James Tenser
Guest
11 years 2 months ago
Wasn’t one of the four planks of ECR “Efficient New Product Introduction”? Warren has neatly outlined one of the areas of confound. It’s self-evident that the priorities of store operations and product marketing are not naturally well aligned. It could be operationally efficient to change category assortments only at two or three set times per year. This would eliminate the ritual of the “new product cut-in” and probably help control one dimension of labor costs. But who decides when and for which categories? Even within a large chain, optimal timings will vary by banner, segment or geography. Extending the standard across multiple competitors seems far out of reach to me. And what of the product marketer who misses a launch deadline by 10 days due to say, a factory tooling or raw materials supply issue? Is that firm fated to wait until the next launch window, even if it’s six months away? From an In-Store Implementation perspective, fewer cut-ins and more predictable resets are certainly a desirable goal. But I believe this may be best… Read more »
Gene Detroyer
Guest
11 years 2 months ago

There is no issue here. Most new products introduced into retail are not especially new and innovative and most do not have a great consumer oriented effort behind them. There is no urgency for a retailer to react. On the other side of the argument, I do not know of a retailer that will not make exceptions for new and innovative products or those with substantial support behind them. I do recognize that the folks who are introducing Double-Stuffed, Golden Oreos might disagree, but let’s all be realistic about how many needs are filled by a new product. And, the smart product manager always makes sure that the coupon for New! Super Extra Strength Excedrin is also good on Extra Strength Excedrin.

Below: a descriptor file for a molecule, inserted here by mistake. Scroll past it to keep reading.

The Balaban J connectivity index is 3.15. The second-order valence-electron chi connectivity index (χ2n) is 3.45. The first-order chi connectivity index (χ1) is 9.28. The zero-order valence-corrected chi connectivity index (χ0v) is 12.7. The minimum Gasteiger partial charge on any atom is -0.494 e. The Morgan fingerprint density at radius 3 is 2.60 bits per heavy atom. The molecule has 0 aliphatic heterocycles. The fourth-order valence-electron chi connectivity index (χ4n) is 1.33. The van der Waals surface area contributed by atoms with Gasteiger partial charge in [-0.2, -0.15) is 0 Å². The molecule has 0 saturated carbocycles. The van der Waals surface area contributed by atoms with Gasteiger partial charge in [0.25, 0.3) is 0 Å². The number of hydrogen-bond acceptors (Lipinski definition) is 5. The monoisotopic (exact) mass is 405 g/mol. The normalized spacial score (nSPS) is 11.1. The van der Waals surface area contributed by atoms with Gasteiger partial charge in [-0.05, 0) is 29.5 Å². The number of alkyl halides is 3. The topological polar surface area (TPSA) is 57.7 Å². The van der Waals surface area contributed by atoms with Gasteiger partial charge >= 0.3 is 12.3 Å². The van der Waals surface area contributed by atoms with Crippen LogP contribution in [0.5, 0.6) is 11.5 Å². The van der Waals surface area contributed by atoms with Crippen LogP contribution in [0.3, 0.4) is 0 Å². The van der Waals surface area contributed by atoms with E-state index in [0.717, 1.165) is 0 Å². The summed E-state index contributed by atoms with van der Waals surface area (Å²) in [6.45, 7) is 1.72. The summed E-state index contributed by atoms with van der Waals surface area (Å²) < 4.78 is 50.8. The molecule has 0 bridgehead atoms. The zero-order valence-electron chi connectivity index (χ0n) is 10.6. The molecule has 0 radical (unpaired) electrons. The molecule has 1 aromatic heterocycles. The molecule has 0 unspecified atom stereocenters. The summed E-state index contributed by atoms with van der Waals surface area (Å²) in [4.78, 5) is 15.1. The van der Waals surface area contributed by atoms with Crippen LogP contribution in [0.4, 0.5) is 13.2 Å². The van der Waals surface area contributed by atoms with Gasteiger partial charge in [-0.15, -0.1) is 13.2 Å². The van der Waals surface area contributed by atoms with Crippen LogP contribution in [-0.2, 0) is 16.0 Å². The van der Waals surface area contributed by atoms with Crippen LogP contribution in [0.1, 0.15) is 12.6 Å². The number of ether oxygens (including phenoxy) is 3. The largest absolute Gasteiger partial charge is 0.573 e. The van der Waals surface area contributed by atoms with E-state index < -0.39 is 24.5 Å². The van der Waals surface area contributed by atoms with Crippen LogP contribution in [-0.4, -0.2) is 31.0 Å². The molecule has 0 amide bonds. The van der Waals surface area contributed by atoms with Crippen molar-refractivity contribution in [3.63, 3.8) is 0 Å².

Planned category reviews make sense if only for the retailer to adjust to a more profitable and appealing shelf mix. The retailers have some rationale for their scheduling and even with categories that are not seasonal, the reviews are surprisingly similar in time frame across channels.

Roger Saunders
Guest
11 years 2 months ago

The “Open to Buy” time has been always provoked a gap for manufacturers and retailers, and it is likely to continue to be a factor. The fact of the matter is, now more than ever, the retailer is at the center of the point of decision of the consumer.

Nevertheless, manufacturers don’t have to sit on the sidelines for an extended period. Dating, test shipments, new channels, working with retailers that have greater flexibility/innovation and less bureaucracy, test markets, alternative areas of the country, along with other avenues, are always open to the manufacturer who “knows that they have the right product for the market.”

Victor Hugo pointed out over a century and half ago that “There is nothing more powerful than an idea whose time has come.”

If the manufacturer believes in their product, they’ll find a way to get that idea across to the retail community.

Ralph Jacobson
Guest
11 years 2 months ago

We all know how this has worked in the past … especially in the food biz. In this changing economy, with customer attention spans at an all-time low, all stakeholders need to be flexible. It’s Darwinism at its best. If a hot product comes along, be responsive. Make it happen, because your competition will. Regardless of the size of the supplier.

The apparel industry has only typically acknowledged a few seasons each year. That is all over with Zara. They have taken the business model and started a better way to do business today. All of us need to be more open to this. “Business as usual” is lethal today.

Robert Dyer
Guest
Robert Dyer
11 years 2 months ago